Whatever its virtues, democracy is not freedom. As the 19th-century French philosopher Alexis de Tocqueville warned in his classic Democracy in America, a democracy can be just as tyrannical as a dictatorship once the voters decide to vote themselves money from the treasury.
Democracy is a method of deciding who shall rule. It does not determine the morality of the resulting government. At best, democracy means that government has popular support. But popular support is no guarantee that government will protect your freedom.
In a democracy, if most voters support freedom of speech, press, religion, association, and enterprise, their elected government will probably respect such freedoms.
But if voters prefer that governments impose a welfare state and confiscatory taxes, ban unapproved drugs, impose censorship, imprison critics, seize the property of unpopular groups, torture prisoners, and draft the young, a democratic government will probably grant those wishes also.
Conceived in liberty, not in democracy
Americas Founders were well aware of the evils of pure democracy and wisely made the United States a limited constitutional republic in which individual rights were strongly protected.
The word democracy does not appear either in the Declaration of Independence or in the U.S. Constitution. Instead, Article IV, Section 4 of the Constitution guarantees to every State in this Union a Republican Form of Government.
The difference between a constitutional republic and a democracy is the difference between liberty and slavery. As Ira Glasser, former director of the American Civil Liberties Union, explains,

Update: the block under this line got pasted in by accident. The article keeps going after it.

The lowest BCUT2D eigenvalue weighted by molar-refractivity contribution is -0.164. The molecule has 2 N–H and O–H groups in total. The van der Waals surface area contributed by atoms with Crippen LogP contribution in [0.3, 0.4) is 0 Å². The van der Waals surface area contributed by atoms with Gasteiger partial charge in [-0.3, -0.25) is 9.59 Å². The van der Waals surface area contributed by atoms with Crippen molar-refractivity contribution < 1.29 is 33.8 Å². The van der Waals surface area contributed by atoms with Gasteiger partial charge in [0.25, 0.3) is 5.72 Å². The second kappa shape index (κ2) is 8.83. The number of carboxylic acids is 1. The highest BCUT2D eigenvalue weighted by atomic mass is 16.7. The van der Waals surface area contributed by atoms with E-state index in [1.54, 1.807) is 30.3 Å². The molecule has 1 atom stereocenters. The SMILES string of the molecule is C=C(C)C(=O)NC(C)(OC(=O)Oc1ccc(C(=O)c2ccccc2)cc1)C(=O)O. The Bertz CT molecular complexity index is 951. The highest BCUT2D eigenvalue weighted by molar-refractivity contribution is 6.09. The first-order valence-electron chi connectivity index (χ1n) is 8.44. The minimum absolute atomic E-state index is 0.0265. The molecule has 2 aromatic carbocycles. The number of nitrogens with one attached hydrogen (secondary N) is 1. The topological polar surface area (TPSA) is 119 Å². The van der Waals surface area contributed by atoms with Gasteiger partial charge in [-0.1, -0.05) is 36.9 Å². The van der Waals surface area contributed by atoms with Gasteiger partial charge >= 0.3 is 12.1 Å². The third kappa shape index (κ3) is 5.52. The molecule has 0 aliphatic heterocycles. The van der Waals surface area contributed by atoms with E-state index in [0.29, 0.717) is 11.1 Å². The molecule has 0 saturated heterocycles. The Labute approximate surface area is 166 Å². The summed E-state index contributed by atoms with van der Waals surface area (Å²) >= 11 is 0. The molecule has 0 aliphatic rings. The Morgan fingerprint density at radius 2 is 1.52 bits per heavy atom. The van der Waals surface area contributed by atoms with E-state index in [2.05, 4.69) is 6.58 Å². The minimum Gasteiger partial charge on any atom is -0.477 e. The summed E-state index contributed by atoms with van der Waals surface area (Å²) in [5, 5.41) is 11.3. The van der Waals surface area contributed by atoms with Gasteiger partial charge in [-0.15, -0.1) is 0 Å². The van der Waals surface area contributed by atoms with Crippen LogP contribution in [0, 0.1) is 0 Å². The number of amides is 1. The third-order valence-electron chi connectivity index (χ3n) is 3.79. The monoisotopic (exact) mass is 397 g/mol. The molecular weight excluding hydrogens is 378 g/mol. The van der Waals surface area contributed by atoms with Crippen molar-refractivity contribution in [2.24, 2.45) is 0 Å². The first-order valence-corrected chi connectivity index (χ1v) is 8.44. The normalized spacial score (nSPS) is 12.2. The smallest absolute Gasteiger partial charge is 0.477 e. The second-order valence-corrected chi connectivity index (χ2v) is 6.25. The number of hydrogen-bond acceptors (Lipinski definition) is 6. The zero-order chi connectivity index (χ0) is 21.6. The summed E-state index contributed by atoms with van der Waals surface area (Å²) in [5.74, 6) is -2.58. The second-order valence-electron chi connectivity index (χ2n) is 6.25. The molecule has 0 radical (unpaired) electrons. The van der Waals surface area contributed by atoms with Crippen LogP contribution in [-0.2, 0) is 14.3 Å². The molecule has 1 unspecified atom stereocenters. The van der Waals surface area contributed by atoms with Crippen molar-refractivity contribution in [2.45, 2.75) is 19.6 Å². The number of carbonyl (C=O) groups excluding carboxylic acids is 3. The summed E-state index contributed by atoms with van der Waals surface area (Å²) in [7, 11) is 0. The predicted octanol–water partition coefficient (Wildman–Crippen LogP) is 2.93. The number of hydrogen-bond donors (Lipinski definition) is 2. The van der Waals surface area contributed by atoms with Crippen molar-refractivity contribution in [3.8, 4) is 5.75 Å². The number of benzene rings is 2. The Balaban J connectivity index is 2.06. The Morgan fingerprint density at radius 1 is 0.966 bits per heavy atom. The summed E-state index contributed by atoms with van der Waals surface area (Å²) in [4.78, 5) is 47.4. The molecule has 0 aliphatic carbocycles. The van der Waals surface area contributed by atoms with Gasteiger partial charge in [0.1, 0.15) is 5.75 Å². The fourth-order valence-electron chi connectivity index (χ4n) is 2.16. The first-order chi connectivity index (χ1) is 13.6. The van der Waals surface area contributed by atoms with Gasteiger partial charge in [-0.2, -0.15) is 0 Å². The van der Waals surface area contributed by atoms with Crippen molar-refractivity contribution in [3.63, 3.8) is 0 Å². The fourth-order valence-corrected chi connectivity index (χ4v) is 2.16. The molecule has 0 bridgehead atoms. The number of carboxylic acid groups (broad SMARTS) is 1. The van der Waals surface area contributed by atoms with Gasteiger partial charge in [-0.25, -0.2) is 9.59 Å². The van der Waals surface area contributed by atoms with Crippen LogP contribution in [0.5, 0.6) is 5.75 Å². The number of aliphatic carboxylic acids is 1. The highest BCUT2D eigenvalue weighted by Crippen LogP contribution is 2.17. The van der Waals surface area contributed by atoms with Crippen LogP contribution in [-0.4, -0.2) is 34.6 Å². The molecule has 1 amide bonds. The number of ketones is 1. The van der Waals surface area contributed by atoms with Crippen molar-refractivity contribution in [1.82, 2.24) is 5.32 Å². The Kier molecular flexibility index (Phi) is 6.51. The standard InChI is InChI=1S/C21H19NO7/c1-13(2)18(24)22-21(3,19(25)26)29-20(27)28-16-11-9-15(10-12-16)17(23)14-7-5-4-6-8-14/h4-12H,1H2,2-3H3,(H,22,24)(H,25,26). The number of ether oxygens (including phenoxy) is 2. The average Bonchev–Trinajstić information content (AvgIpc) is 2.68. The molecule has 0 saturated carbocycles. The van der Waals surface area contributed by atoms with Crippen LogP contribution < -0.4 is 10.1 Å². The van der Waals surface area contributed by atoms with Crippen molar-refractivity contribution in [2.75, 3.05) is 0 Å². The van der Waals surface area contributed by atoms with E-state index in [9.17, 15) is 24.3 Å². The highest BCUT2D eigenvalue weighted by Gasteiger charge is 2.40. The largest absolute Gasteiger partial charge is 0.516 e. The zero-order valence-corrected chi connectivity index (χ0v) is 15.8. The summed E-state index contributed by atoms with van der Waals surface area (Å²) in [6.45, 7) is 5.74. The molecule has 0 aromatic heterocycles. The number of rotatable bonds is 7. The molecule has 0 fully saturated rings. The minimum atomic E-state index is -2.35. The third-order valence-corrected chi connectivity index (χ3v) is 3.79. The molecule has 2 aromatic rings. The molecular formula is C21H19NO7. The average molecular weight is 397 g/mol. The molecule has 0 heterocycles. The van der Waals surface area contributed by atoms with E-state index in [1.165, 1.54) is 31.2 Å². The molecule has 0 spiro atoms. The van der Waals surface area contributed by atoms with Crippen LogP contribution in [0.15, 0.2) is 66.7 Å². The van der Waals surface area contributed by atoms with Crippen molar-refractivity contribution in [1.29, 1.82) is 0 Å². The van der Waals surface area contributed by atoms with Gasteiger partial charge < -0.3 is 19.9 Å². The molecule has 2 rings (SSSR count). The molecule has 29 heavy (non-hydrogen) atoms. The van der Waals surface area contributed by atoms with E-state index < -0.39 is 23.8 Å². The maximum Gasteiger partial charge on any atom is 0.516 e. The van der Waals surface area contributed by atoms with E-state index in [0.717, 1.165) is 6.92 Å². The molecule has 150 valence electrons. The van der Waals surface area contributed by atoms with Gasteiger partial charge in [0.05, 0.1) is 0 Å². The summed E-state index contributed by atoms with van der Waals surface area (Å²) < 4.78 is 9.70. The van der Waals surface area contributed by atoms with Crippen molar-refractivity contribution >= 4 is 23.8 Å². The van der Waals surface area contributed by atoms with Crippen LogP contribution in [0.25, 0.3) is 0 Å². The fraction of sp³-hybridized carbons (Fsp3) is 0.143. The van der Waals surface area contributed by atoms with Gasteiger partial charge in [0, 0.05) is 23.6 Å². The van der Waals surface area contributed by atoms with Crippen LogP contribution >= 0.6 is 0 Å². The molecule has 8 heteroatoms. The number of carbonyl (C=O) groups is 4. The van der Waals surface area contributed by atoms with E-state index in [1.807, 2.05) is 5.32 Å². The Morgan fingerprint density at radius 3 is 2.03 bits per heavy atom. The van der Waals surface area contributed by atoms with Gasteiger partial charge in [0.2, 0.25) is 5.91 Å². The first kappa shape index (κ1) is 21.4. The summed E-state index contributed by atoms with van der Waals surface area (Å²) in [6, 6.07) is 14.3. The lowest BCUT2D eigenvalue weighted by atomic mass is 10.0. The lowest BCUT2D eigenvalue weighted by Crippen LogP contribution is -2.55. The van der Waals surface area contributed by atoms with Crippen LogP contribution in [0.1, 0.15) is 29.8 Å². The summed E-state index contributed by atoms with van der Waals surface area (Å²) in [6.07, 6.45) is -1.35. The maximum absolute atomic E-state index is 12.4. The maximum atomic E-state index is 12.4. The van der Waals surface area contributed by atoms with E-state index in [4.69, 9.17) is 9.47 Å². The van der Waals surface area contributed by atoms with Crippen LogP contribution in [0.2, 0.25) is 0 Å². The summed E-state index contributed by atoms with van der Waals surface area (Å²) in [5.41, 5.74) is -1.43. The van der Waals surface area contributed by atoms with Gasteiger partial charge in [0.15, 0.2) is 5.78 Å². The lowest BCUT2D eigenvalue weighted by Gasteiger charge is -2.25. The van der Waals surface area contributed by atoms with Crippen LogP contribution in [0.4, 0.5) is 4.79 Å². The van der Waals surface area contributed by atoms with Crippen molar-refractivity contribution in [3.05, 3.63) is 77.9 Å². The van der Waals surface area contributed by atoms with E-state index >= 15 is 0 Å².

Even in a democracy the majority must be limited in order to guarantee individual rights and personal autonomy.
If whites have more votes than blacks, they cannot be allowed to deny blacks their constitutional rights. If men have more political power than women, that cannot permit them to deny women certain individual rights. Winning an election should not permit the victors to assemble their votes and enact laws or govern in a way that strips those who lose of their liberty.
Electoral versus substantive rights
To understand why democracy does not guarantee freedom, it is essential to distinguish between electoral and substantive rights.
Electoral rights define your ability to participate in the election of some government officials.
Electoral rights give you some say in who governs. They do not guarantee that elected officials will respect your freedom.
Substantive rights are the ability to control your own life and property. They are the core elements of freedom.
Your substantive rights include your: (1) right to life, liberty, and property; (2) freedom of speech and press; (3) right to trial by jury; (4) freedom to travel; (5) freedom of religion; (6) freedom to educate your children as you see fit; (7) right to own and run your own business; (8) right to defend yourself, including the right to own guns; and (9) right not to be spied on by government.
The Declaration of Independence expresses this vision well:
We hold these Truths to be self-evident; that all Men are created equal, that they are endowed by their Creator with certain unalienable Rights, that among these are Life, Liberty and the Pursuit of Happiness….
Democracy is no guarantee of peace
Just as democracy is no guarantee of freedom, neither is it a guarantee of peace.